Metabolic Family Day

UConn Extension Educator Sherry Gray coordinated a state-wide Metabolic Family day at Lyman Orchards on October 14, 2012.  This event invited families of patients with metabolic disorders from the Genetics clinics at UConn Health Center and Yale New Haven hospital.  The event included representatives from several metabolic companies including Nutricia NA, Applied Nutrition and Biomarin Pharmaceuticals. Patients  had a chance to try products from these companies as well as participate in fun events such as the Corn maze, Horse drawn hay rides, a food drawing,  and fruit and pumpkin picking.  The event had sponsorship from Biomarin, Applied Nutrition and Nutricia.  The Hartford County Extension Council also provided support for this event. 116 people attended the event from all over the state. Patients who attended have diagnoses such as Phenylketonuria, Maple Syrup Urine Disease, Fatty Acid Oxidation disorders, Methylmalonic Acidemia, Galactosemia,  and Urea cycle disorders.


Inherited metabolic disorders are genetic conditions that result in metabolism problems.  Most people with inherited metabolic disorders have a specific gene that results in an enzyme deficiency.  There are hundreds of different metabolic disorders, and their symptoms, treatments and prognosis vary widely. For many, early treatment in infancy and throughout life is necessary to avoid devastating disability or death. Although individually rare, collectively metabolic disorders may affect about 1 in 1,000 to 2,500 newborns.  In Connecticut, there are hundreds of individuals with metabolic disorders spread out in communities all over the state.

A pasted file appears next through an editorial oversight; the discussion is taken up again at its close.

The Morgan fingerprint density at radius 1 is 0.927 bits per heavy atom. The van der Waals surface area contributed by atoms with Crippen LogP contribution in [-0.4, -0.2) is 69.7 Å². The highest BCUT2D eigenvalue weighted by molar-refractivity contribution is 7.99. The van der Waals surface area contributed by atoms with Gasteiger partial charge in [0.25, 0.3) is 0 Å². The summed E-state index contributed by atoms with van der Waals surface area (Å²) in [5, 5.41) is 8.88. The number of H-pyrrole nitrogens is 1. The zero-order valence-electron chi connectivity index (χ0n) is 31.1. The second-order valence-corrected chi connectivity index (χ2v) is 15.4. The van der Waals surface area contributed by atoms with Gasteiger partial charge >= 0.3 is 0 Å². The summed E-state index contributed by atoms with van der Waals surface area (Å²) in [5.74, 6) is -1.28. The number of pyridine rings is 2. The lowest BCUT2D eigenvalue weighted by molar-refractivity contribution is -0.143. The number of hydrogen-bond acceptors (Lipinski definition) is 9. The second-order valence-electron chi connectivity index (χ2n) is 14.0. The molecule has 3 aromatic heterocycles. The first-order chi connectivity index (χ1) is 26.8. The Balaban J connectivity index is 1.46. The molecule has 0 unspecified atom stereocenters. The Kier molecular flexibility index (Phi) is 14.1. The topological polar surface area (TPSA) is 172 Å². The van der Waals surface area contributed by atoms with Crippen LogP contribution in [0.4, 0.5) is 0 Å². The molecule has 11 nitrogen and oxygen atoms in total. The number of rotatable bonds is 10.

This event provided a chance for many families of children with metabolic disorders or adults with metabolic disorders to meet with each other and provide social support.  They are generally the only one in their community with the disorder so social isolation can be a problem.  Events such as this provide a positive forum for connection and support. Patients treated at both the UConn Health Center and Yale New Haven hospital’s Metabolic Centers (the only two treatment centers in the State) were invited to the event.

mom and daughter

Sherry Gray has worked with the Division of Human Genetics for over 20 years through a unique linkage between Cooperative Extension and UConn Health Center, paid for by a grant with the Connecticut State Newborn Screening Program.  She provides clinical counseling to over 140 patients with metabolic disorders, many who require specific dietary therapies.  During this time she has worked on many metabolic patient outreach events such as Metabolic Family weekends held at Incarnation Center in Ivoryton, CT,  Rock Cats games at New Britain Stadium, day events at the Beardsley Zoo, Lake Compounce,  and many Low Protein Cooking schools held at St. Joseph College.  All of these events have provided children and adults with metabolic conditions with social support and education.

These events have also been attended by many UConn Nutritional Sciences and Allied Health students who have come to events and gotten course credit and/or community service exposure to a unique population. Patients are also enrolling at UConn for undergraduate or graduate study, which shows the tremendous gains in medical care and treatment which allows these individuals to live longer and more successful lives.